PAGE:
This can be a real blow to plant-based food producers who have been fighting legislation such as the Dairy Pride Act — a short-hand for the long-winded
Defending Against Imitations and Replacements of Yogurt, Milk, and Cheese To Promote Regular Intake of Dairy Everyday Act— sponsored by Sen. Tammy Baldwin (D-Wis.). This would have made it against the law for non-dairy products to have "milk" on their labels. Trade groups like the Plant-Based Food Association have argued that the use of the term "milk" is not misbranding because it the common term used by all consumers who understand the difference between dairy and dairy-free products. The bill gained little traction but FDA claims that plant-based alternatives are mislabeled is not new. The big story in 2015 was Hampton Creek's Just Mayo, which FDA said could not be called "mayo" because it did not contain eggs. The brand eventually reached anagreementwith FDA that allowed them to keep the moniker with the caveat that they make egg-free attributes bigger and use the terms "spread and dressing" on their label.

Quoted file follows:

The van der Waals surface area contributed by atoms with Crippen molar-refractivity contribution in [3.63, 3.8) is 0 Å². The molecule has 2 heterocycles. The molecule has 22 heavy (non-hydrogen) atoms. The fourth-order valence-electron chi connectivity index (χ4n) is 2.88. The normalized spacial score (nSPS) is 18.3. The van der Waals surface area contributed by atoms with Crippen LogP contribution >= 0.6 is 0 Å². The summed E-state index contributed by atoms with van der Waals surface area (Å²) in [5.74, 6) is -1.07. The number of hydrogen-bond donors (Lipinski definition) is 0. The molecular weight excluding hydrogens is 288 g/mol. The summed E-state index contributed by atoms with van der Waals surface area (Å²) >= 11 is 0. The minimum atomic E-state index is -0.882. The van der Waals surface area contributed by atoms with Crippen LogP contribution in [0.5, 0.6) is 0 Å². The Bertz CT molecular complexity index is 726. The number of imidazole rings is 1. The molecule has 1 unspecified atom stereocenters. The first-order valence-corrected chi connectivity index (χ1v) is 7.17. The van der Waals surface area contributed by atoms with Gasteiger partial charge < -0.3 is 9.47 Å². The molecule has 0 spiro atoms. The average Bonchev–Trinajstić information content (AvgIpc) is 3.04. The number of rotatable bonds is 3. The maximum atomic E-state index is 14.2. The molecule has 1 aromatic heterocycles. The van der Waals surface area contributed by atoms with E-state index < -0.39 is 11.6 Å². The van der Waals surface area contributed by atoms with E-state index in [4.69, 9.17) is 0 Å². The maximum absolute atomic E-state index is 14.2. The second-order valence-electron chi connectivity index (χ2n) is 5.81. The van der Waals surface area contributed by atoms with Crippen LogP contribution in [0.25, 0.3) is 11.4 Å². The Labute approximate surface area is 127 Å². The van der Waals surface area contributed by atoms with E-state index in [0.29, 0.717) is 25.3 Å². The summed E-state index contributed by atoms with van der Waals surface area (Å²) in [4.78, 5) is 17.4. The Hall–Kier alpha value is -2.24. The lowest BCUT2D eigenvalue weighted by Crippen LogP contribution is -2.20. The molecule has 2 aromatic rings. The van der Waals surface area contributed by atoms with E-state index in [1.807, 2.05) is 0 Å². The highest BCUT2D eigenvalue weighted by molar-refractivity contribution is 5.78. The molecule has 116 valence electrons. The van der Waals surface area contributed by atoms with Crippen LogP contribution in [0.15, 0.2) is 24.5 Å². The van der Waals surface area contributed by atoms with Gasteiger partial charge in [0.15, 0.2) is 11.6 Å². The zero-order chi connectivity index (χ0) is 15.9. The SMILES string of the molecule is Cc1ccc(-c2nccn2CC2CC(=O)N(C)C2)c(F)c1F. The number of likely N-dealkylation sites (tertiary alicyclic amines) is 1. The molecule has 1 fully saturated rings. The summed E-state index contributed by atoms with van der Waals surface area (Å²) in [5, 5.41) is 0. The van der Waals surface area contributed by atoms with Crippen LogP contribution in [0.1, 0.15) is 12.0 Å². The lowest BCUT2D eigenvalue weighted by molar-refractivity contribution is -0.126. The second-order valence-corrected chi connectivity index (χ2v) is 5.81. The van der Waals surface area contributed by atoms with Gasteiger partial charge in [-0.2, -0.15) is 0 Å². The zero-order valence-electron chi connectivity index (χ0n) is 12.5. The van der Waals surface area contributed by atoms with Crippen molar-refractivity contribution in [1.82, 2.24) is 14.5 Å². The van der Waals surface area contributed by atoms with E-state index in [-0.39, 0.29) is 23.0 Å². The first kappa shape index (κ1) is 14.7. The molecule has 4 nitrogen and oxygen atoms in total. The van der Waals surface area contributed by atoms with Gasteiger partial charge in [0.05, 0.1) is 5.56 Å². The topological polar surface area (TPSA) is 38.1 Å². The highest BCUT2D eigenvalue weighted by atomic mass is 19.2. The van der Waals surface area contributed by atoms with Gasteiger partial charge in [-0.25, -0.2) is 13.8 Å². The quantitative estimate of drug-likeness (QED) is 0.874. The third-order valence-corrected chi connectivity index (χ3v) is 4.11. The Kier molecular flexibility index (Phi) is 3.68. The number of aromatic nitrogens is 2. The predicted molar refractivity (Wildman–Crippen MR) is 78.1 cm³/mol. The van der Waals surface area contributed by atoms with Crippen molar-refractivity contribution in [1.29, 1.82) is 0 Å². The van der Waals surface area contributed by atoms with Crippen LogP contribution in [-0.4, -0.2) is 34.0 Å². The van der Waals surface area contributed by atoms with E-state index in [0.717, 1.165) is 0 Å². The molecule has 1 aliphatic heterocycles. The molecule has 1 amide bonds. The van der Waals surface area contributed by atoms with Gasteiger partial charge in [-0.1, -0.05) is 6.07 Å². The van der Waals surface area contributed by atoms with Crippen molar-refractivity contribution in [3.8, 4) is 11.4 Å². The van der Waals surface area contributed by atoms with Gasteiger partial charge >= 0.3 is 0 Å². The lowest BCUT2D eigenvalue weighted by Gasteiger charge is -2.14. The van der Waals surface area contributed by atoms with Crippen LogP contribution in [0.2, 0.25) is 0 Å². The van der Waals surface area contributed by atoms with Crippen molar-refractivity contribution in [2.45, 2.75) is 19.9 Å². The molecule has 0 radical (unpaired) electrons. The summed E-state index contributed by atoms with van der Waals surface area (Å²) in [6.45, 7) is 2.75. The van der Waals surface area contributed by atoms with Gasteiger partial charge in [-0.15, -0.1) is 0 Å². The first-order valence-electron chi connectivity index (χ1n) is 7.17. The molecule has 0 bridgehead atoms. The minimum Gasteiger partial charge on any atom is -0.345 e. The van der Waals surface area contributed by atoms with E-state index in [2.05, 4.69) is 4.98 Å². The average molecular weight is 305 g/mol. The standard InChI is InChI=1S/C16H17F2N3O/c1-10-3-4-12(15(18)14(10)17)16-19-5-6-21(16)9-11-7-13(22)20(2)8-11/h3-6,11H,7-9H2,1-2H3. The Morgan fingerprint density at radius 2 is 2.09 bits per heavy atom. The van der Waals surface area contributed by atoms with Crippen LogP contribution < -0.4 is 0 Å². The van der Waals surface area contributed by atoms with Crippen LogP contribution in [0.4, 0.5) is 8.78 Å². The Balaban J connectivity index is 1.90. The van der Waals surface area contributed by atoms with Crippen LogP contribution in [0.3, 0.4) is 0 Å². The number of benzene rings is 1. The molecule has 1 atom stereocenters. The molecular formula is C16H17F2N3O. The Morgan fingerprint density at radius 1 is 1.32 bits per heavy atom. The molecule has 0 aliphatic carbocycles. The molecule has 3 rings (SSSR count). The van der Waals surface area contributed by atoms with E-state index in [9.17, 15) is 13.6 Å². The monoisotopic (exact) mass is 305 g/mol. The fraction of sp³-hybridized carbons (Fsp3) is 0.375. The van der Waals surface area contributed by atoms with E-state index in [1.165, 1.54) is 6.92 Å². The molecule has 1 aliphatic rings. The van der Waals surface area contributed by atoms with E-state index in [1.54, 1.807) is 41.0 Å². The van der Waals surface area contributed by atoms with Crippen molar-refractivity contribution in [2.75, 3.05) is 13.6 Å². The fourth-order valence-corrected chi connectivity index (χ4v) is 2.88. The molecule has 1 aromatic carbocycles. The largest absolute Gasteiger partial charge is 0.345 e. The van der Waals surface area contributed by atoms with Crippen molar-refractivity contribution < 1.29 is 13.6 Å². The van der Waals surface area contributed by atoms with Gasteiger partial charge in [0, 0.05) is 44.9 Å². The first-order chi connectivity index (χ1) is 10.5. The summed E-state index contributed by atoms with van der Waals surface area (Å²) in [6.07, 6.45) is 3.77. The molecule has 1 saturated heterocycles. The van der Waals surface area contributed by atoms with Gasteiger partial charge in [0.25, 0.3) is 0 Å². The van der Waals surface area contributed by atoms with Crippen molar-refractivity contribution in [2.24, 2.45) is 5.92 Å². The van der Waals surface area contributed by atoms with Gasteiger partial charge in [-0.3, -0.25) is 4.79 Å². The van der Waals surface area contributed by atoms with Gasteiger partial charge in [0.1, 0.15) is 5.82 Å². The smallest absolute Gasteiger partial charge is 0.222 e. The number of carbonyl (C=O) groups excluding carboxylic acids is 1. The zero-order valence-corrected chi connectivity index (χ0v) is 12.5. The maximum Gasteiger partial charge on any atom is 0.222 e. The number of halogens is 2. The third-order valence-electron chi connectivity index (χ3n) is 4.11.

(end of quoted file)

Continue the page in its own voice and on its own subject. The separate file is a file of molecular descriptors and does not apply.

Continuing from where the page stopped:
Gottlieb said that FDA will begin taking public comments before finalizing any rules, which he estimates should take about a year.